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Mudville: June 18, 2024 8:49 pm PDT

The Spectactular 50

A trio of promising minor leaguers joined the Phillies in September of 1972 after their AAA team was eliminated in the postseason. Speculation was all three could someday be starters. It was a team that needed a great deal of help.

Steve Carlton had one of the greatest seasons ever for a starting pitcher, going 27-10 with an ERA of 1.98. Without him, the Phils went 32-89. They finished next-to-last in runs scored and ninth in team batting with an average of .236. Only two regulars hit better than .250. At one point they lost 19 of 20 games. But under Paul Owens the organization’s minor league system began to improve.

Bob Boone was behind the plate, and Craig Robinson at shortstop when they made their major league debut in the top of the first in a game on September 12, 1972 against the New York Mets. But Don Money, the veteran third baseman, was at his usual spot when the game began.

In the top of the second, however, Money came out of the game and rookie number three took his place at third base: Mike Schmidt.

The consensus greatest all-round third baseman in the game’s history doesn’t remember why he didn’t start that game, in which he went one for three with a walk. (Robinson and Boone also got their first big-league hits that night.)

Not exactly a striking entrance to make as a major league debut in a career that culminated with a Hall of Fame induction.

Owens had taken over as manager for the team, and Money said recently he was going for a fielding record and all he had to do was to play one inning, which the manager allowed and he then gave way to Schmidt. The next day’s Philadelphia Inquirer reported that a throwing error by Monday ended his league record skein of errorless chances by a third baseman at 162 – the record Money referred to.

At Ohio University, Schmidt was considered a top prospect, but knee surgery scared off some teams. Owens watched Schmidt play a college game at his usual shortstop position. He thought, if I move Schmidt to third and have Larry Bowa at short, the left side of the infield is set for 10 years.

The Phillies gambled he would be available after the first round as other teams would be wary of Schmidt’s knee issues. The Phils selected him in the second round, one pick ahead of the Kansas City Royals taking George Brett.

“I joined the AA club in Reading in June to play the final months of that season,” recalled Schmidt. “I was overmatched as a hitter, seeing pitchers that were way above my experience. Everything in the pro game was new to me. Every player was the best at his college or high school, or had been fighting to move up in the minors for years. There was a natural tendency for the current roster at Reading to be jealous of me getting to start my career at that high level, when they all started in the lower minors. It didn’t help that I drove up in a brand new yellow Corvette.”

“I joined the team, being driven from Reading to Elmira by the team’s GM. My first sight was the team showering in a small building that only had a couple showers. There was a line of players wrapped in towels waiting for their turn,” he said. “Welcome to the minors. I remember my first game at Pittsfield where I went 2-4; can’t remember the results of the game, but for me it was downhill from there.” He batted .206 for that season.

“Despite the sense of jealousy, I did make a few lasting friendships. Bob Boone and Andre Thornton are still great friends, both were extremely important mentors.”

“To close, life is a series of experiences both good and bad, timing is everything and mine at Reading, Pa. will always be remembered.”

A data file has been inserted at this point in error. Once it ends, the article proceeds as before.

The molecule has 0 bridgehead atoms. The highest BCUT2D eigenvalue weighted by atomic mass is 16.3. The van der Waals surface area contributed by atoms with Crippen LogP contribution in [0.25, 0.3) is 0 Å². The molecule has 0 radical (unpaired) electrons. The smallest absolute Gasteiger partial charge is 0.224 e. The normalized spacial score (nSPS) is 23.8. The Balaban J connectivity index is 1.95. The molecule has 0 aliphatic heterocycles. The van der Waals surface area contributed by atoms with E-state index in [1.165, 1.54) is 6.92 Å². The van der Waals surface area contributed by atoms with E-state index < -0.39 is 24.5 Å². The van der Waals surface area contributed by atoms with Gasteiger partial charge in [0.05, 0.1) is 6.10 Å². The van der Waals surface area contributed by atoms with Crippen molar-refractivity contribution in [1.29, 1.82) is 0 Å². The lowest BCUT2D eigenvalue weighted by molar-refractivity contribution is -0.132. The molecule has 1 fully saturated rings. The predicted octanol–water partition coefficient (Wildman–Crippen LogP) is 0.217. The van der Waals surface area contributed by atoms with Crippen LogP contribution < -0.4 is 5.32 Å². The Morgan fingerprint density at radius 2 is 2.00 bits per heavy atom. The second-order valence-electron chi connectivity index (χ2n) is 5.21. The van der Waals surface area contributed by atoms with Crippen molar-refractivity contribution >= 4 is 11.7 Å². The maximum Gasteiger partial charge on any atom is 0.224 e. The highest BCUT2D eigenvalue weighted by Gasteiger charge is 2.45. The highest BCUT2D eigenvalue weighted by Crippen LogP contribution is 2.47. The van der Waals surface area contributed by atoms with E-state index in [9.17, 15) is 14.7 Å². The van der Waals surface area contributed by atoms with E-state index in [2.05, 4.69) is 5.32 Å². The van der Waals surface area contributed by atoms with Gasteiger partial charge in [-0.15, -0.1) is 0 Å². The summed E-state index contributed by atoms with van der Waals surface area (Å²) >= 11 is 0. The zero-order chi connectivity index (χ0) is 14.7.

The Phillies traded Money after the 1972 season and handed Schmidt the starting third base job. It was a tough year in 1973. He batted .196 and struck out more than one third in his at bats. But he hit 18 homers, drove in 52 runs, and displayed good range and a strong arm in the field.

Perhaps his difficulties in Reading and his first full season made him withdrawn. Or maybe he was just that way.

In 1974, manager Danny Ozark decided to take the pressure off Schmidt by having him bat eighth on opening day in a game against the Mets. He hit a walk- off homerun off future teammate Tug McGraw. By season’s end, he had moved up to third in the batting order. He slugged 36 homeruns to lead the league, and also lead the circuit in homers for the next two years.

Mike Schmidt, 1979.

Schmidt played his entire career as a Phillie, clubbing 548 homeruns and winning 10 gold gloves and three Most Valuable Player Awards. He led the National League in homers eight times. In 1986, his third MVP season, he led the league in home runs, RBI’s and slugging percentage, done when he was 36 years old.

And yet, you’ll hear this phrase, “They even booed Mike Schmidt.” The best-ever at his position with a plaque at Cooperstown did hear jeers for much of his career, especially in its first decade.

He had his comments about the infamous Philadelphia fans:

“Philadelphia is the only city where you can experience the thrill of victory and the agony of reading about it the next day.”

Or:  ”If you’re associated with the Philadelphia media or town, you look for negatives. I don’t know if there’s something about their upbringing or they have too many hoagies, or too much cream cheese.”

And: “You’re trying your damnedest, you strike out and they boo you. I act like it doesn’t bother me, like I don’t hear anything the fans say, but the truth is I hear every word of it and it kills me.”

The reason for the boos? The Phillies have been mostly terrible. When he joined the team a half century ago, the Phils were the only one of the eight original NL franchise’s not to win a World Series (even the upstart expansion franchise New York Mets won a title only seven years into their existence). Other Phillies stars, such as Del Ennis, Dick Allen and Greg Luzinski were also booed despite posting excellent numbers. Later, Ryan Howard heard the jeers.

From 1918 to 1948, the Phillies had one winning season and finished last or next-to-last most years. In 1964, the team held a 6.5 game lead in the National League with 12 games to go. World Series tickets were printed and mailed to season ticket holders. It then dropped 10 straight and lost the pennant.

The city never recovered and the bitterness has ingrained itself in the fans’ DNA. In Philadelphia, you’re only as good as your last play. Hit a homerun and you’re cheered, but ground into a double play the next time up and boos will rain down on you.

On July 15, 2007, the team became the first professional sports franchise in history to lose 10,000 games. At the end of the 2021 season, the Phillies had played 21,047 regular season games, with a record of 9,935-11,112.  It would have to go 162-0 for seven and a quarter seasons to get to .500.